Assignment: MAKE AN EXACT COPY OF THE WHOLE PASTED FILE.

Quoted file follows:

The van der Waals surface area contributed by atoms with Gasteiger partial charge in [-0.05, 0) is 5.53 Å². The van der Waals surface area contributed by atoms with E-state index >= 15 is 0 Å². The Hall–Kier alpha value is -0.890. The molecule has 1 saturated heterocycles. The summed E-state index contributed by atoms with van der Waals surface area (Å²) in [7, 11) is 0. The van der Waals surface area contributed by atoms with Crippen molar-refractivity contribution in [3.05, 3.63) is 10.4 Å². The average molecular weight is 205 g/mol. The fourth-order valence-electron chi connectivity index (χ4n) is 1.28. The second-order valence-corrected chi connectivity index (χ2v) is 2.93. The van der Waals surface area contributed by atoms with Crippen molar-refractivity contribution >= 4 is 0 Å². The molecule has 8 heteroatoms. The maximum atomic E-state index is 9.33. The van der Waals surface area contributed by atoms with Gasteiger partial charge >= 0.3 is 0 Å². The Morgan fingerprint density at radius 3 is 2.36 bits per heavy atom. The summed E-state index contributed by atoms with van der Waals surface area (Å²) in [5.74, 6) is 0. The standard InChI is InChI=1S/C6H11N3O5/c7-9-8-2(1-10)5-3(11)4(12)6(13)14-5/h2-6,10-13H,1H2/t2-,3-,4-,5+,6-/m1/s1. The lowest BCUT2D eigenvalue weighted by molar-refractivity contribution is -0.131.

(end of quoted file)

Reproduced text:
The van der Waals surface area contributed by atoms with Gasteiger partial charge in [-0.05, 0) is 5.53 Å². The van der Waals surface area contributed by atoms with E-state index >= 15 is 0 Å². The Hall–Kier alpha value is -0.890. The molecule has 1 saturated heterocycles. The summed E-state index contributed by atoms with van der Waals surface area (Å²) in [7, 11) is 0. The van der Waals surface area contributed by atoms with Crippen molar-refractivity contribution in [3.05, 3.63) is 10.4 Å². The average molecular weight is 205 g/mol. The fourth-order valence-electron chi connectivity index (χ4n) is 1.28. The second-order valence-corrected chi connectivity index (χ2v) is 2.93. The van der Waals surface area contributed by atoms with Crippen molar-refractivity contribution >= 4 is 0 Å². The molecule has 8 heteroatoms. The maximum atomic E-state index is 9.33. The van der Waals surface area contributed by atoms with Gasteiger partial charge >= 0.3 is 0 Å². The Morgan fingerprint density at radius 3 is 2.36 bits per heavy atom. The summed E-state index contributed by atoms with van der Waals surface area (Å²) in [5.74, 6) is 0. The standard InChI is InChI=1S/C6H11N3O5/c7-9-8-2(1-10)5-3(11)4(12)6(13)14-5/h2-6,10-13H,1H2/t2-,3-,4-,5+,6-/m1/s1. The lowest BCUT2D eigenvalue weighted by molar-refractivity contribution is -0.131.